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American Marines approach a group of Japanese-occupied buildings, reduced to rubble during the Battle of Tarawa, a Pacific atoll in the Gilbert Islands (now Kiribati), in November 1943. In the background, smoke is rising from an oil-dump hit during the shelling.

American Marines approach a group of Japanese-occupied buildings, reduced to rubble during the Battle of Tarawa, a Pacific atoll in the Gilbert Islands (now Kiribati), in November 1943. In the background, smoke is rising from an oil-dump hit during the shelling.

John Florea 500 lb General Purpose Bombs on the Deck of a Ship during the Tarawa Battle, 1943

John Florea 500 lb General Purpose Bombs on the Deck of a Ship during the Tarawa Battle, 1943

Tarawa Battle Art

Tarawa Battle Art

The Battle of Leyte Gulf occurred between 23-26 October 1944. It was the largest naval battle of the Second World War and it involved combined American and Australian naval and air forces against Japanese forces. It resulted in the crippling of the Japanese Imperial Navy and eventually the Allied control of the Philippine Islands.

This Vintage Map Shows the 'Greatest Battle in the History of Naval Warfare'

The Battle of Leyte Gulf occurred between 23-26 October 1944. It was the largest naval battle of the Second World War and it involved combined American and Australian naval and air forces against Japanese forces. It resulted in the crippling of the Japanese Imperial Navy and eventually the Allied control of the Philippine Islands.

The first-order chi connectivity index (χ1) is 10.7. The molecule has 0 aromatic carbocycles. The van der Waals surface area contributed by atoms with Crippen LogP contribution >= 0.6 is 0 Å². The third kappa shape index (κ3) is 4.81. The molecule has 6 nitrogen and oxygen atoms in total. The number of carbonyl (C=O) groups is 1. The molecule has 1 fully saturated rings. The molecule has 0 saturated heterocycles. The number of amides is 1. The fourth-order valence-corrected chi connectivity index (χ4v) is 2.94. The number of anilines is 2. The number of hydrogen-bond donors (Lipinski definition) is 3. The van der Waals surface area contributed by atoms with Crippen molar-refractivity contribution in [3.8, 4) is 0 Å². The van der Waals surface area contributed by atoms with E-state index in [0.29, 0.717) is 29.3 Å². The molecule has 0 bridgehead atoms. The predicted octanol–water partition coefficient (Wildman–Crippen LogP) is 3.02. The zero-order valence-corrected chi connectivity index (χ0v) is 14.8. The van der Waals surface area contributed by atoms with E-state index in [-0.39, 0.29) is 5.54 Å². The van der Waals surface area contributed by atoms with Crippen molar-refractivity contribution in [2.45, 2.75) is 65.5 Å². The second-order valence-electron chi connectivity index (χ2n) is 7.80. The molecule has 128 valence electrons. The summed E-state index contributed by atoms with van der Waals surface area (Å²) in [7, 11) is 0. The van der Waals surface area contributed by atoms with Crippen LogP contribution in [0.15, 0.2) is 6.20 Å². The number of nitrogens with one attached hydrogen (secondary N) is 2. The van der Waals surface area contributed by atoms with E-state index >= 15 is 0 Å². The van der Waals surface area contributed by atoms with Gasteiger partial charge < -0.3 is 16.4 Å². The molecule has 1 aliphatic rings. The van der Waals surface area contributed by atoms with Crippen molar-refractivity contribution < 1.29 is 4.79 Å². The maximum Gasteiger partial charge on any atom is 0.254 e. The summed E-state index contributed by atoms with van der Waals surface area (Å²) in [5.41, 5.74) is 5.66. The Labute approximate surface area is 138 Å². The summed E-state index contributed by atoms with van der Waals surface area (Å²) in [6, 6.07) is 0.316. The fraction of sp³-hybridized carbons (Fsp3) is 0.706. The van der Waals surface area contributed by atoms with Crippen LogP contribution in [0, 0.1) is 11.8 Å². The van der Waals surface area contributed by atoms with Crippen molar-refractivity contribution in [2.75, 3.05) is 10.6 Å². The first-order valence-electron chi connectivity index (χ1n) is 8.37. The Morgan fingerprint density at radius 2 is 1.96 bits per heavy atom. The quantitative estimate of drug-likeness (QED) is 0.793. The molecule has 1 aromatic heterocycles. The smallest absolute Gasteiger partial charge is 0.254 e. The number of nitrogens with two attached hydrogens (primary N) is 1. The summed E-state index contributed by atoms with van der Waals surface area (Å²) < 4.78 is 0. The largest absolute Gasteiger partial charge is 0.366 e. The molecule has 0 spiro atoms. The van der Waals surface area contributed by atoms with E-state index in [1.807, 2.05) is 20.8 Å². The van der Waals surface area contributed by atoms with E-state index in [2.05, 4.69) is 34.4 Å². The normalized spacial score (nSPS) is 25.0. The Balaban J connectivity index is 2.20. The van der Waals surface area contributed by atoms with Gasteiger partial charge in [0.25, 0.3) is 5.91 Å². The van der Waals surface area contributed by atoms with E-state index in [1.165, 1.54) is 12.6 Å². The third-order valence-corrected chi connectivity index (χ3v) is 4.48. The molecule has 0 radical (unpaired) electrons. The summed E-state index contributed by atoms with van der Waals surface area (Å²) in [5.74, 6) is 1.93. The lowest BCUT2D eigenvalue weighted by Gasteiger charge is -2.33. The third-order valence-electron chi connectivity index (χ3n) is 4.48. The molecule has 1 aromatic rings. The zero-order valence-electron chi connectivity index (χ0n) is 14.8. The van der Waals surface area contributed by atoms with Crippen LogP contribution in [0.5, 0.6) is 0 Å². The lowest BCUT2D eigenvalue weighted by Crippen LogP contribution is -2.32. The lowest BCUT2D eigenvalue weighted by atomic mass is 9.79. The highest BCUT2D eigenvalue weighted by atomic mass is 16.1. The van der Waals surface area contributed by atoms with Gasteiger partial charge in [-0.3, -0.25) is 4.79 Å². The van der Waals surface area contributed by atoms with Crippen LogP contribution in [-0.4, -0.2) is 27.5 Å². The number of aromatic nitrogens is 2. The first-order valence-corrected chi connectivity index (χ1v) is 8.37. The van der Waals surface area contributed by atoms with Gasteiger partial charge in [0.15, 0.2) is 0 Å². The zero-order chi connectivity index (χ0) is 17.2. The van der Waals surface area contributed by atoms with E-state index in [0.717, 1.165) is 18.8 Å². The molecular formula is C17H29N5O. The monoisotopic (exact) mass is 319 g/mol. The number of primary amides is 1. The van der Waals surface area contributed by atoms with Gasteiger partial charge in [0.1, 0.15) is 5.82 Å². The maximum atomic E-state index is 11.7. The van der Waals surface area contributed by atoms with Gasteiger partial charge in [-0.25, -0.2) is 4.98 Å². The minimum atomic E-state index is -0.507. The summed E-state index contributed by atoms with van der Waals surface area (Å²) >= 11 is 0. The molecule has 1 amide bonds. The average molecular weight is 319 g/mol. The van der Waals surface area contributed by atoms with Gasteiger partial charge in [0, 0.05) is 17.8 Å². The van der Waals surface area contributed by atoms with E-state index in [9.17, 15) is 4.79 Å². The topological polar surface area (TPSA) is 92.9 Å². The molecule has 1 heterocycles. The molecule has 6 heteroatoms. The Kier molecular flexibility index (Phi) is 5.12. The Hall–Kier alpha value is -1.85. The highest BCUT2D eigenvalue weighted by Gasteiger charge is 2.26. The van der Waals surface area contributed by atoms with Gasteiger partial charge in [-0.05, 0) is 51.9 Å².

Cemetery at Tarawa - Battle of Tarawa - Wikipedia, the free encyclopedia

Cemetery at Tarawa - Battle of Tarawa - Wikipedia, the free encyclopedia

Japanese prisoners of war at Tarawa

Japanese prisoners of war at Tarawa

US Marines take cover behind a sand dune Red Beach 3 (Red Beach 3) after landing on Tarawa Atoll. Battle of Tarawa was the second in a row the US offensive operations in the Pacific. Japanese garrison was unexpected, fierce resistance, leading to heavy losses in the ranks of the US Marines. US losses were so great that a large number of corpses was not returned to their homeland.

US Marines take cover behind a sand dune Red Beach 3 (Red Beach 3) after landing on Tarawa Atoll. Battle of Tarawa was the second in a row the US offensive operations in the Pacific. Japanese garrison was unexpected, fierce resistance, leading to heavy losses in the ranks of the US Marines. US losses were so great that a large number of corpses was not returned to their homeland.

Sprawled bodies of American soldiers on the beach of Tarawa atoll testify to the ferocity of the battle for this stretch of sand during the U.S. invasion of the Gilbert Islands, in late November 1943. During the 3-day Battle of Tarawa, some 1,000 U.S. Marines died, and another 687 U.S. Navy sailors lost their lives when the USS Liscome Bay was sunk by a Japanese torpedo.

Sprawled bodies of American soldiers on the beach of Tarawa atoll testify to the ferocity of the battle for this stretch of sand during the U.S. invasion of the Gilbert Islands, in late November 1943. During the 3-day Battle of Tarawa, some 1,000 U.S. Marines died, and another 687 U.S. Navy sailors lost their lives when the USS Liscome Bay was sunk by a Japanese torpedo.

Battle of Tarawa. First aid treatment.

Battle of Tarawa. First aid treatment.

Japanese Soldiers -Tarawa Battle, pin by Paolo Marzioli

Japanese Soldiers -Tarawa Battle, pin by Paolo Marzioli

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